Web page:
Physical Examinations

Physical examinations are essential for your developing child’s health and growth. As your child continues to develop, each physical visit will look a bit different however, the initial process of a pediatric physical examination will look quite similar for many. When you take your child to their pediatrician for a physical exam, you can expect that: 

  • A nurse will take your child’s weight, height, blood pressure, and oxygen saturation levels. This part of the physical examination is relatively painless and quick. 
  • You, your child, and your child’s pediatrician will have a conversation about your child’s health and development. If your child is a patient returning to the office, their medical records such as; existing conditions, health history, health concerns, and more may be reviewed and discussed with the doctor. 
  • Your child’s pediatrician will perform an observation on your child. The doctor will use their fingers and hands to examine the child for any signs of irregular fluid buildup, unusual heart activity, or irregular circulation. This will assist the doctor in determining if any abnormal health concerns should be further evaluated. 
  • Your child’s pediatrician will use a stethoscope to listen to their heart. Stethoscopes will allow your child’s pediatrician to hear the pitch, location, loudness, and timing of your child’s heart. 

Physical exams while necessary, may give your young child anxiety. Talking to your child about what they can expect during a physical exam and the importance of being checked regularly may help calm their angst. The following is a list of what you can expect during your child’s appointment in specific age groups:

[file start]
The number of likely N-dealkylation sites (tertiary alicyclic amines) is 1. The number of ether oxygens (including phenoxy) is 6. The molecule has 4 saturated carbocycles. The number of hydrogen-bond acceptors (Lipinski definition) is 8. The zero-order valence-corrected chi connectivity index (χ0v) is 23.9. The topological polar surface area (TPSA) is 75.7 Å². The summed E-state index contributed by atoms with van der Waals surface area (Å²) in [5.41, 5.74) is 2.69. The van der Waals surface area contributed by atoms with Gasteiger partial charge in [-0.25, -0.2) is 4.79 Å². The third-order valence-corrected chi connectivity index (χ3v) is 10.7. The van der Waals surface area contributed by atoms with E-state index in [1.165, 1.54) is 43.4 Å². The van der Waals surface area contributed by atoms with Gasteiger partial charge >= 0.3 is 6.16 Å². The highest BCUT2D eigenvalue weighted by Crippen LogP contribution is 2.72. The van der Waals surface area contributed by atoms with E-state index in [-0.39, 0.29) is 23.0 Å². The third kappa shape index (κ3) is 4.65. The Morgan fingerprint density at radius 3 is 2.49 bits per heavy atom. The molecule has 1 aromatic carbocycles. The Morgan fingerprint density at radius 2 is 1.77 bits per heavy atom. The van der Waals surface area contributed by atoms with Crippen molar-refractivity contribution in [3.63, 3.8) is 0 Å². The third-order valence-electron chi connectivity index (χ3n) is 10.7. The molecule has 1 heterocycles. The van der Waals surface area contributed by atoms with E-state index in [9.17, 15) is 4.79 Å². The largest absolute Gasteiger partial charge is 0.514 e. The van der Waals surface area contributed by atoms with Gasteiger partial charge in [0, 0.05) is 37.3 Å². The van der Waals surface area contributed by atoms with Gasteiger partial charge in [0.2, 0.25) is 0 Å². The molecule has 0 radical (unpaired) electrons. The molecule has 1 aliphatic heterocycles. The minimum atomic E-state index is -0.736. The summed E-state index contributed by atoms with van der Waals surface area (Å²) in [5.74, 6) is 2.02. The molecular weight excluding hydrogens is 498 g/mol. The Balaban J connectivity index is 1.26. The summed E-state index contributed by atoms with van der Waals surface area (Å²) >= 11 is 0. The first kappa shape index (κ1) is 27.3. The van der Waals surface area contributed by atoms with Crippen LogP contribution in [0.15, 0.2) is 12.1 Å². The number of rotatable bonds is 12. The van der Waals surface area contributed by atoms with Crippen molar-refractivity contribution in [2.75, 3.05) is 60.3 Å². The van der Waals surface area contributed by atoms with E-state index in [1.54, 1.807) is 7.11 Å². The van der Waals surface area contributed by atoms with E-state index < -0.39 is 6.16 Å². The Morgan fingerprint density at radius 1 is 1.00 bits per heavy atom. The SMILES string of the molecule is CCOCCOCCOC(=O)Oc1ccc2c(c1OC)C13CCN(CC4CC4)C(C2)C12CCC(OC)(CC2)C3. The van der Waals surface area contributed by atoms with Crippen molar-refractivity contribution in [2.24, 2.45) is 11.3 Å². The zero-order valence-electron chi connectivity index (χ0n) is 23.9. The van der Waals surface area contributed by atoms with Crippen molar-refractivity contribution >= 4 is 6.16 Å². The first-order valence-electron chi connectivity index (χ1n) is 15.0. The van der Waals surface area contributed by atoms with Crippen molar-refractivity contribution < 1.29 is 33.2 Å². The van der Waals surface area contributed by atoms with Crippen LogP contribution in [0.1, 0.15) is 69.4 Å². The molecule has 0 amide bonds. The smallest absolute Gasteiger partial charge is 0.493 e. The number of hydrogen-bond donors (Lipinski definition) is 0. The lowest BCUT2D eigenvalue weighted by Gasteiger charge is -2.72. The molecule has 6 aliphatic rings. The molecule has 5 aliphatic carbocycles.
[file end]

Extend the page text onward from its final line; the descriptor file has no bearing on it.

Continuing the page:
Infant: Because infants are very vulnerable before the age of 1, they need to regularly see a pediatrician to monitor their health and development. Typically, the times that infants need physicals are at two weeks of age, two months of age, four months of age, six months of age, nine months of age, and one year. For every visit except the two-week and nine-month visit, your child should receive a vaccine. 

Toddler: Toddlers should be having physical exams at 18 months, two years, and three years. Although there are no specific vaccines for toddlers, the pediatrician may recommend vaccines they feel necessary or beneficial to your child’s health. 

4-5-Year-Olds: While all schools do not require a physical examination to start kindergarten, many do! Even if your child’s school does not require it, it is always a good idea to bring your child in for a physical exam to assure they are healthy and up to date on vaccines. The pediatrician will inform you if your child should get another vaccine or if they are ready to go. 

6-11-Year-Olds: Generally, children who are over 5 years old only need a physical bi-yearly (Every 2 years). However, be mindful that this is not the case for children with chronic conditions or children who play sports. In these instances, your child may need to visit their pediatrician once a year or more. Other than the annual flu vaccine, children do not typically need any more vaccines until they are 11 years old. 

Teens: As stated above, if your child does not play sports or has a chronic condition, they will generally only need a physical every 2 years. If you need to bring your child in for a sports physical, assure their school form is completed before visiting the doctor. Once the examination has been completed, the doctor will sign off on the form so that your child may participate in their sports activities. Depending on their pediatrician, they may recommend that your child receives one or two more vaccines. 

Does your child need a physical exam? The office of SuraMed Health Center PA is here to assure the health and development of your child are on track! Contact us to schedule your child’s appointment today.